In the second episode of his 2021 documentary series Exterminate All the Brutes, in which he revisits the story of European dominion over the rest of the world and questions the dominant narrative around it, Haitian filmmaker Raoul Peck makes the following statement: “I learned to favour the collective over the individual, to look for the we before indulging in the I, and to always place oneself within the world – not above.”
I start from Peck’s words to think about a broad definition of a civilized society, keeping in mind that the word ‘civilized’ has its etymological origin in the Latin civilis, ‘relating to public life’. In times of anthropocene crisis and climate disaster, our very survival as a species lies in learning the practice of coexistence and inclusion, as well as the mycelial ramification of our lives, as they invariably touch one another. Human exceptionalism has put us at war with the so-called ‘natural world’, with the catastrophic consequences we witness more and more every year, in increasingly idiosyncratic seasons, ‘with the animals dying around us’, as W. S. Merwin wrote in his poem Thanks.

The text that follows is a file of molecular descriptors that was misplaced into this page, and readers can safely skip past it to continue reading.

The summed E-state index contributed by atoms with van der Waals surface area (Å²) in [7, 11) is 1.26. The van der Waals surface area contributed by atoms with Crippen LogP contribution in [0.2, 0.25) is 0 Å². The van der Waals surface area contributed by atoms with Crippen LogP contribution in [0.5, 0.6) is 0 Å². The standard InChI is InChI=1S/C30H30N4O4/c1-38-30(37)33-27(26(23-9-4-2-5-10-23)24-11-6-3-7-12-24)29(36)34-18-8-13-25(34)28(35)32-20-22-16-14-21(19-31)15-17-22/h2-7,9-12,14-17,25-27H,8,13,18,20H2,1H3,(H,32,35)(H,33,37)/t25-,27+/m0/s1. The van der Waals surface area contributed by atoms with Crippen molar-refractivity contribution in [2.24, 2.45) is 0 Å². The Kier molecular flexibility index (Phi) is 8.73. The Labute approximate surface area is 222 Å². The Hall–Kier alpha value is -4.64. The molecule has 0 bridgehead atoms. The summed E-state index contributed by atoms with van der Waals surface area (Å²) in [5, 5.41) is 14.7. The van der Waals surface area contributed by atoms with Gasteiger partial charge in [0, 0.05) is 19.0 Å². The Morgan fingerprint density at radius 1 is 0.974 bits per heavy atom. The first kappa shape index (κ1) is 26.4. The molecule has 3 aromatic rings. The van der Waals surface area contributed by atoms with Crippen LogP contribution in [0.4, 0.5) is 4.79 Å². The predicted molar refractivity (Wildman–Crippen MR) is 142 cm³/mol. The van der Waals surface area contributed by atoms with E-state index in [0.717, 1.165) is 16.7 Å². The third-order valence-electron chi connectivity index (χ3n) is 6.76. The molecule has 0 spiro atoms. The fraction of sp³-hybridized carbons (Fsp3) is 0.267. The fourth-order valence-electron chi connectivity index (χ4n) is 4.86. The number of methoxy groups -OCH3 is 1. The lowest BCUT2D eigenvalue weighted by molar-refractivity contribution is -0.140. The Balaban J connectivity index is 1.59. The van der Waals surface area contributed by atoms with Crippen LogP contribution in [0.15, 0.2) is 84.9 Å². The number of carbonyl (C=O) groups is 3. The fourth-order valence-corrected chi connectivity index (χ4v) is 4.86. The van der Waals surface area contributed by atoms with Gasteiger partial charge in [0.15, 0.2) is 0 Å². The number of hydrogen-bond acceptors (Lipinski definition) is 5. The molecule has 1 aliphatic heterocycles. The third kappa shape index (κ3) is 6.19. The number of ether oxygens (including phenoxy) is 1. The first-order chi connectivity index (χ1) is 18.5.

I think of a civilized society as one in which the delirium of supremacy is abolished: not just of certain groups of human beings over others, on the basis of race, gender, nationality, belief etc, but of humankind over non-human species. Different forms of life are no longer subjected to human arrogance and domineering rage. In a rhizomatic system, we overthrow the figure of the master, ‘who has conceived nature as a wife or subordinate other’, in the words of ecofeminist Val Plumwood. A new way of understanding the phenomenon of alterity. The we before the indulgence of the I.